Special kudos to costume designer Terri Bush whose varied creations from the majestic colorful robes of the kings to the simple peasant attire was perfection.

Choreographer Robert Hampton did a wonderful job in utilizing this space making the dancers up front and closer to the audience.

Betty Howe, Stage Manager who knows how to balance both space and place so that one can properly face the action and be part of it.

Richard Olson, Director who had the Herculean task of making the boundaries of the Church wider and using the aisles to allow the principals to move and dance freely. The simple bench at the altar where the wise men sat and Kaspar’s bird cage and a blanket were all one needed to create the world of both majesty and poverty.

This Arnold Schwartz Candlelight Memorial Concert would have surely not been possible without the special genius of Claudia Dumschat and additional thanks to the Right Reverend Andrew R. St. John, Rector who greeted the standing room only audience warmly.

The reception following for one and all was in the common room where we had a chance to eat and drink, meet and greet friends and performers one of whom, pianist Michael Pilafian, we recognized from Maestro Vincent La Selva’s New York Grand Opera. What a beautiful way for my wife Judy and I and family to celebrate the Christmas season. We look forward to next year’s performance!

Brooklyn’s Casa Duse Presents Fall Music Festival

Left - Ben Chavez, Monet Sabel, Matthew Stoke & Jenisa de Castro Right - Robert Krakovski, Michele Ivey, Austin Davidson & Mark T Evans Photo by Judy Pantano
Left – Ben Chavez, Monet Sabel, Matthew Stoke & Jenisa de Castro Right – Robert Krakovski, Michele Ivey, Austin Davidson & Mark T Evans, Photo by Judy Pantano

On the evening of Saturday, December 5th we were revitalized to be present at the Casa Duse Supper Club’s enticing new series of a “Fall Festival of Music” in conjunction with the “New Place Players” a month of extraordinary music, wine and food to welcome the holidays! The Casa Duse Supper Club is located at 16 Prospect Park West in Park Slope in a 19th century townhouse named after the legendary Italian actress Eleanora Duse. (1858-1924) It was so named because of its late former owner Duse’s godson, Michael Waldron and the spirit of Duse he embodied. The walls of this charming dwelling are filled with signed photos of Duse, Stanislavsky, Olivier, Gielgud, Barrymore, as well as soprano divas; the imperial Zinka Milanov, legendary Joan Sutherland, great tenor Luciano Pavarotti and the “king” of tenors Enrico Caruso and many other opera and theater immortals. Joan Sutherland and her husband conductor Richard Bonynge occupied the Casa Duse for years as guests of Martin Waldron during their seasons at the Metropolitan Opera. When Martin Waldron passed away in 2009,our affable host Robert Krakovski started the Casa Duse Collective parlor salon, to honor and perpetuate his mentor and keep his spirit alive.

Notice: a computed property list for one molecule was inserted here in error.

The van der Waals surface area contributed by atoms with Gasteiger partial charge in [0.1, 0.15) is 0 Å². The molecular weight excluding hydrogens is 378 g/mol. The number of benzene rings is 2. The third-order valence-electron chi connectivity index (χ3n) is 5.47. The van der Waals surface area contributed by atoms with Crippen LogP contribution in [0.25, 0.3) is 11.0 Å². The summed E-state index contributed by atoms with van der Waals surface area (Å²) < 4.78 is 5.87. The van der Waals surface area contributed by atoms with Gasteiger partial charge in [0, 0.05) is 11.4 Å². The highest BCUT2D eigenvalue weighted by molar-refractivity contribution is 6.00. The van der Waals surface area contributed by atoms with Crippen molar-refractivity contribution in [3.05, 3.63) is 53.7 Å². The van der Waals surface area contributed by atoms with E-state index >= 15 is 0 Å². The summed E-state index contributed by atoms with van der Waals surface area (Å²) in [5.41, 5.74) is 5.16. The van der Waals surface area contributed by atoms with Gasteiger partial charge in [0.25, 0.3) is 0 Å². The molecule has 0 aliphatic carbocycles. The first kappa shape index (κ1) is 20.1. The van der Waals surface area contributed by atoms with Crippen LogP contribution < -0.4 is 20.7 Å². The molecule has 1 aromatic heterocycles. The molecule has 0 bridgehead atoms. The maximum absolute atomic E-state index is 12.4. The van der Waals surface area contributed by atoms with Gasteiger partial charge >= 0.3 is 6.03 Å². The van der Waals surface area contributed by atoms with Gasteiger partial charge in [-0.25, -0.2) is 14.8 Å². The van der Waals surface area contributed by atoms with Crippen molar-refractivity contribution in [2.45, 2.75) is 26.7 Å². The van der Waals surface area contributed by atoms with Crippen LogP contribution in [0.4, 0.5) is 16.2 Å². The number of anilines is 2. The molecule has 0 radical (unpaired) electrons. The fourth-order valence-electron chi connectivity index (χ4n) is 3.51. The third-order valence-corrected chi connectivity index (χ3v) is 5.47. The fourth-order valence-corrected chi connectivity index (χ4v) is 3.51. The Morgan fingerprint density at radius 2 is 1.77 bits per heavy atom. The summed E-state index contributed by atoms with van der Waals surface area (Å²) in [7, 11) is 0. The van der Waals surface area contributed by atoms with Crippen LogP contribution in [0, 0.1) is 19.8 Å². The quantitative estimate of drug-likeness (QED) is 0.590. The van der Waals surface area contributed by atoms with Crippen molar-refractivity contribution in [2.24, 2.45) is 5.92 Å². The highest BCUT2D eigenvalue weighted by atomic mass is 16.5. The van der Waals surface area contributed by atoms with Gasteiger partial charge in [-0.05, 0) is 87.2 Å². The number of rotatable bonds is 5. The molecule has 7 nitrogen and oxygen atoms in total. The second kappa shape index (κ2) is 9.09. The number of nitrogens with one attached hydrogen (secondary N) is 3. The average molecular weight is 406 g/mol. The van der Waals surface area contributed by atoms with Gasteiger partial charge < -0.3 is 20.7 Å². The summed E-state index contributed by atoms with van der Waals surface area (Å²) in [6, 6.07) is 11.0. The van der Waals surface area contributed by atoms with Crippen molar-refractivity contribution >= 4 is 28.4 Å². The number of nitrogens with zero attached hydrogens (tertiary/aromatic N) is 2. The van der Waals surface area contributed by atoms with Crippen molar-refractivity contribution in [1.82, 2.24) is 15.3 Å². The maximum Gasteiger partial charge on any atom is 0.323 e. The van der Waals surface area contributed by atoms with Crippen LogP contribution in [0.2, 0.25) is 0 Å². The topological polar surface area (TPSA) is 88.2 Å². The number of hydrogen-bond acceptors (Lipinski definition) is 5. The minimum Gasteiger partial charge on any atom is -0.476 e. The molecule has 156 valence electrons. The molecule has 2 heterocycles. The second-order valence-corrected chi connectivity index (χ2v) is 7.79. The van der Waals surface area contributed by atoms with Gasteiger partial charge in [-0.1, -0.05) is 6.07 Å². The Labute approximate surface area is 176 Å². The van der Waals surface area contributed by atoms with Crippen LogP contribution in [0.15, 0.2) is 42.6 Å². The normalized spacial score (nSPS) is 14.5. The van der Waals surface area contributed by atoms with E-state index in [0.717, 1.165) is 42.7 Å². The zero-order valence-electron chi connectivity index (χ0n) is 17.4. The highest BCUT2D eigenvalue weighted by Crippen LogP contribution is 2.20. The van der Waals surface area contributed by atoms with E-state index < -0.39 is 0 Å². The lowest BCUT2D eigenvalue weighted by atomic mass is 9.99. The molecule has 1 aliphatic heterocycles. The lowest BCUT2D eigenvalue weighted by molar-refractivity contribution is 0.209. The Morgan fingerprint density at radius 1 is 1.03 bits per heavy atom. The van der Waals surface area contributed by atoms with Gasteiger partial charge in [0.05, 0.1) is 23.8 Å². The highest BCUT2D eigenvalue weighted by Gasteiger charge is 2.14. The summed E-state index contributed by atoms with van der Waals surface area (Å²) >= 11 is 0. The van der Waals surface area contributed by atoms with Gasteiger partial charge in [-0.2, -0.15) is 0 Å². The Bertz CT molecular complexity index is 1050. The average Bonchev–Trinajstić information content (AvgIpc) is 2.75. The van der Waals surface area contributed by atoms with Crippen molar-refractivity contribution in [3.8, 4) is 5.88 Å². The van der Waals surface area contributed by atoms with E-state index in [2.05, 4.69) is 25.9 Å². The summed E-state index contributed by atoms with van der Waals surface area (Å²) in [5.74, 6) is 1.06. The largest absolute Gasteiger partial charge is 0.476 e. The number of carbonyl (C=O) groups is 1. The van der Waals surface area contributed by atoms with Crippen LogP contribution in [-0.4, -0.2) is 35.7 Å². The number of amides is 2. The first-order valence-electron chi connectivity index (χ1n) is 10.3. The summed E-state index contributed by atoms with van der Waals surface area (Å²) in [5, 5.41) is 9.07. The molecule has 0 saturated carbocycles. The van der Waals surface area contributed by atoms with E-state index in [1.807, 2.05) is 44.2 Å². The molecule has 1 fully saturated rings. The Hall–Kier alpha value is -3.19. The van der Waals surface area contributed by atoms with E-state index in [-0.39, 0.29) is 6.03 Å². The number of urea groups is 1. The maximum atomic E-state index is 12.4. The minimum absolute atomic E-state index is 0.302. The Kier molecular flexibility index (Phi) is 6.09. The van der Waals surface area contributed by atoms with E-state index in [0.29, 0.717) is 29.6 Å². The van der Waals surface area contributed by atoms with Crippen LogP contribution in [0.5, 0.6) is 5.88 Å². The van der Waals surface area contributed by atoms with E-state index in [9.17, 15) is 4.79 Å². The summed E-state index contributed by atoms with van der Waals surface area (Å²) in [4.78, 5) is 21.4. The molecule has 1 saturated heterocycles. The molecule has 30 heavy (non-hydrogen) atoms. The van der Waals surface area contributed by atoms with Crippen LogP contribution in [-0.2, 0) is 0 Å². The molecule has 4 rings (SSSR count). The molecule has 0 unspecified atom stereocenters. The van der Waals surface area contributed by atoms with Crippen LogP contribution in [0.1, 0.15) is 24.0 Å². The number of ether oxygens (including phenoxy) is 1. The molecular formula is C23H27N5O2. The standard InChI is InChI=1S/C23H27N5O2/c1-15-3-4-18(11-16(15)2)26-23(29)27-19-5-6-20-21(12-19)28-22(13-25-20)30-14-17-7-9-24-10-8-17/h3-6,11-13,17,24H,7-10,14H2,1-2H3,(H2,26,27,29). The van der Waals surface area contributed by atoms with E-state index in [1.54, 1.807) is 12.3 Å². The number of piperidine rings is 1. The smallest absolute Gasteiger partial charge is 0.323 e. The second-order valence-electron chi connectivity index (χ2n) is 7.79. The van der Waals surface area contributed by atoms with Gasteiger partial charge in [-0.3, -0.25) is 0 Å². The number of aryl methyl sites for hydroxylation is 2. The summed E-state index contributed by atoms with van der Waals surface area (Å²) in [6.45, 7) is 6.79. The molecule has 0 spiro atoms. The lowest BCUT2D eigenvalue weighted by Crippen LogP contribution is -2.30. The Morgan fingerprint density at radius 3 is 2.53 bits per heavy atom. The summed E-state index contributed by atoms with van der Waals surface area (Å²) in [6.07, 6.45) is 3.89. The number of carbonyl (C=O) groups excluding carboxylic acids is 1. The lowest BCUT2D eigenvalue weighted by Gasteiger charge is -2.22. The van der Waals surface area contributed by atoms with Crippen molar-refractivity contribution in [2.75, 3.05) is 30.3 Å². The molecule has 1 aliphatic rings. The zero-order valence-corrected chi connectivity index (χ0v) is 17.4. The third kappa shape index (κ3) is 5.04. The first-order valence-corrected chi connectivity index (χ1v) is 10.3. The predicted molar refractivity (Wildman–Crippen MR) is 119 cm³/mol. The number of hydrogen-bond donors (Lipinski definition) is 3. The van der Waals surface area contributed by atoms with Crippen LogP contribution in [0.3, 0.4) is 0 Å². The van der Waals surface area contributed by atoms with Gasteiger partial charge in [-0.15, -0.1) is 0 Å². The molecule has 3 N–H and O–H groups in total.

The truly unique intimacy of an event at Casa Duse and its rich history in itself makes for a memorable night. Whether a New Place Players gourmet Shakespeare salon under the brilliant stewardship of Craig Bacon, or live music by world class artists in the living room of the historic home across from Prospect Park, the experience is magical!

Ben Chavez a talented young man from New Jersey did a show entitled “Out of NYU, Paying DUSE! A tribute to Mentors and Musical Inspiration!” Back by popular demand, this affable and talented rising star offered us a feast of standards, pop sounds and original compositions.

The first part found the gifted Ben Chavez at the piano evoking memories of Hildegarde, Liberace, Nat “King” Cole and others who charmed past generations with piano and song. Chavez offered us generous portions of Bill Joel including a wonderful “New York State of Mind.”

In his reflective banter, Chavez revealed that one of the things he learned is the tragedy of leaving life “not to have given enough of ourselves.” Indeed in some of his jazz selections his concentration almost transformed the music into an intimate Scarlatti piece.

Looking around the room, twenty or so tables, each with a red rose, young faces eager, enthusiastic and joyful, made for a perfect Saturday night.

Chavez regaled his audience with “Sometimes it takes a while” and “Just the way you are.” He then discussed some of Frank Sinatra’s influence and Ray Charles’ “A baby grand-all it takes is the power of my hands.”

Then “You all rise up with your hands-make a joyful noise, rise up” and “I was ready for someone to hold me-Love to the rescue again.” His superb backup singers were sopranos Monet Sabel and Jenisa de Castro and the tenor of Matthew Stoke. A perfect blend-each worthy of solo careers!

After a brief intermission, the second part of the program opened with one of my all-time favorite Spanish songs, “Amapola.” Chavez commented that he heard it sung by Andrea Bocelli. This love song goes way back to legendary tenors Tito Schipa, Jan Peerce and the great Alfredo Krauss. It was also a “pop” hit in the 1940’s. Chavez, whose pleasing baritone proved itself worthy of this genre, was accompanied on the piano for part two by Mark T Evans whose wonderful pianistic virtuosity evoked the colors of Debussy.

This was followed by” Fabrizio’s love song” from the musical “Light in the Piazza” a Lincoln Center hit a few years ago. Chavez, who is also a noted composer, admired this work by Adam Guettel, who is the grandson of the great Richard Rogers.

A charming duet followed titled “Something Stupid” with Michele Ivey. This was a big hit with Frank Sinatra and his daughter Nancy in the 1950’s. Ms. Ivey’s sumptuous soprano tapered its size for this perky novelty.